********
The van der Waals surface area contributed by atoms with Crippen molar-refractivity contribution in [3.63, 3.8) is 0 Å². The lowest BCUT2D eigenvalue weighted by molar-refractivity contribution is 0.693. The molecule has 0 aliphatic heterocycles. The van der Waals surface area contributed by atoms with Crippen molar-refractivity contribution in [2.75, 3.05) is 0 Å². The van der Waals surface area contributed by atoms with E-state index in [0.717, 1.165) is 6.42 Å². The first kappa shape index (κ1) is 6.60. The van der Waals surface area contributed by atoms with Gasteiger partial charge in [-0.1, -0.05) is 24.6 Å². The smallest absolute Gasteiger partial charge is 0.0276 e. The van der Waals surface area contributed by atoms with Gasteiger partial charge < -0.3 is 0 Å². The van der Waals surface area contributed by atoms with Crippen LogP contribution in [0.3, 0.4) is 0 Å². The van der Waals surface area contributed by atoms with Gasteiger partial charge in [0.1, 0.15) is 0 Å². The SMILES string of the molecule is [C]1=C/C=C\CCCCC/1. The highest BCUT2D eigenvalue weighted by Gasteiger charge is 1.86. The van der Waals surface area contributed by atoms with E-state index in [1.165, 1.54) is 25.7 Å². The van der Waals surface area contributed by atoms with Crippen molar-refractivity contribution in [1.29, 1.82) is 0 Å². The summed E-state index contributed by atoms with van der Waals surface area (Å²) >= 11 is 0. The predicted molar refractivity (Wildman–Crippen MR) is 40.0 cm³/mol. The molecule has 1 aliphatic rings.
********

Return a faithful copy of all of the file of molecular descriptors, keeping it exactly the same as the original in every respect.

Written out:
The van der Waals surface area contributed by atoms with Crippen molar-refractivity contribution in [3.63, 3.8) is 0 Å². The lowest BCUT2D eigenvalue weighted by molar-refractivity contribution is 0.693. The molecule has 0 aliphatic heterocycles. The van der Waals surface area contributed by atoms with Crippen molar-refractivity contribution in [2.75, 3.05) is 0 Å². The van der Waals surface area contributed by atoms with E-state index in [0.717, 1.165) is 6.42 Å². The first kappa shape index (κ1) is 6.60. The van der Waals surface area contributed by atoms with Gasteiger partial charge in [-0.1, -0.05) is 24.6 Å². The smallest absolute Gasteiger partial charge is 0.0276 e. The van der Waals surface area contributed by atoms with Gasteiger partial charge < -0.3 is 0 Å². The van der Waals surface area contributed by atoms with Crippen LogP contribution in [0.3, 0.4) is 0 Å². The van der Waals surface area contributed by atoms with Gasteiger partial charge in [0.1, 0.15) is 0 Å². The SMILES string of the molecule is [C]1=C/C=C\CCCCC/1. The highest BCUT2D eigenvalue weighted by Gasteiger charge is 1.86. The van der Waals surface area contributed by atoms with E-state index in [1.165, 1.54) is 25.7 Å². The van der Waals surface area contributed by atoms with Crippen molar-refractivity contribution in [1.29, 1.82) is 0 Å². The summed E-state index contributed by atoms with van der Waals surface area (Å²) >= 11 is 0. The predicted molar refractivity (Wildman–Crippen MR) is 40.0 cm³/mol. The molecule has 1 aliphatic rings.